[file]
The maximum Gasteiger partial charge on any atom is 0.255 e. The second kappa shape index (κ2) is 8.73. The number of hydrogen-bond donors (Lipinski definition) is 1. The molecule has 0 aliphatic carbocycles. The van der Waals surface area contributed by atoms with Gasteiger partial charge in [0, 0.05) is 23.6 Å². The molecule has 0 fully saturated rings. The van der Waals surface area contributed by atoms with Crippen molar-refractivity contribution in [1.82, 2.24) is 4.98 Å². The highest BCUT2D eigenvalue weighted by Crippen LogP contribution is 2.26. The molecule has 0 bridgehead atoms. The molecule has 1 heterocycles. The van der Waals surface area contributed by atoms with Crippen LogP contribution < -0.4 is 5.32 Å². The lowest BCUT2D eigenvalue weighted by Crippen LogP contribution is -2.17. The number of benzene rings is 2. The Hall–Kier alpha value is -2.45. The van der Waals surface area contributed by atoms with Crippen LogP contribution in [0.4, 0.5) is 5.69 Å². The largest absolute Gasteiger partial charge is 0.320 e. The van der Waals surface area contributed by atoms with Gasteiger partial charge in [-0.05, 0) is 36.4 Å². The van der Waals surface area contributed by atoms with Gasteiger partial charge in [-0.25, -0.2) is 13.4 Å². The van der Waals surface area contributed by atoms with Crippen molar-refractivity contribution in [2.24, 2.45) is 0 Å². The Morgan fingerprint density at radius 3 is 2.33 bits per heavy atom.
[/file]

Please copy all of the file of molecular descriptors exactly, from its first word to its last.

The maximum Gasteiger partial charge on any atom is 0.255 e. The second kappa shape index (κ2) is 8.73. The number of hydrogen-bond donors (Lipinski definition) is 1. The molecule has 0 aliphatic carbocycles. The van der Waals surface area contributed by atoms with Gasteiger partial charge in [0, 0.05) is 23.6 Å². The molecule has 0 fully saturated rings. The van der Waals surface area contributed by atoms with Crippen molar-refractivity contribution in [1.82, 2.24) is 4.98 Å². The highest BCUT2D eigenvalue weighted by Crippen LogP contribution is 2.26. The molecule has 0 bridgehead atoms. The molecule has 1 heterocycles. The van der Waals surface area contributed by atoms with Crippen LogP contribution < -0.4 is 5.32 Å². The lowest BCUT2D eigenvalue weighted by Crippen LogP contribution is -2.17. The number of benzene rings is 2. The Hall–Kier alpha value is -2.45. The van der Waals surface area contributed by atoms with Crippen LogP contribution in [0.4, 0.5) is 5.69 Å². The largest absolute Gasteiger partial charge is 0.320 e. The van der Waals surface area contributed by atoms with Gasteiger partial charge in [-0.05, 0) is 36.4 Å². The van der Waals surface area contributed by atoms with Gasteiger partial charge in [-0.25, -0.2) is 13.4 Å². The van der Waals surface area contributed by atoms with Crippen molar-refractivity contribution in [2.24, 2.45) is 0 Å². The Morgan fingerprint density at radius 3 is 2.33 bits per heavy atom.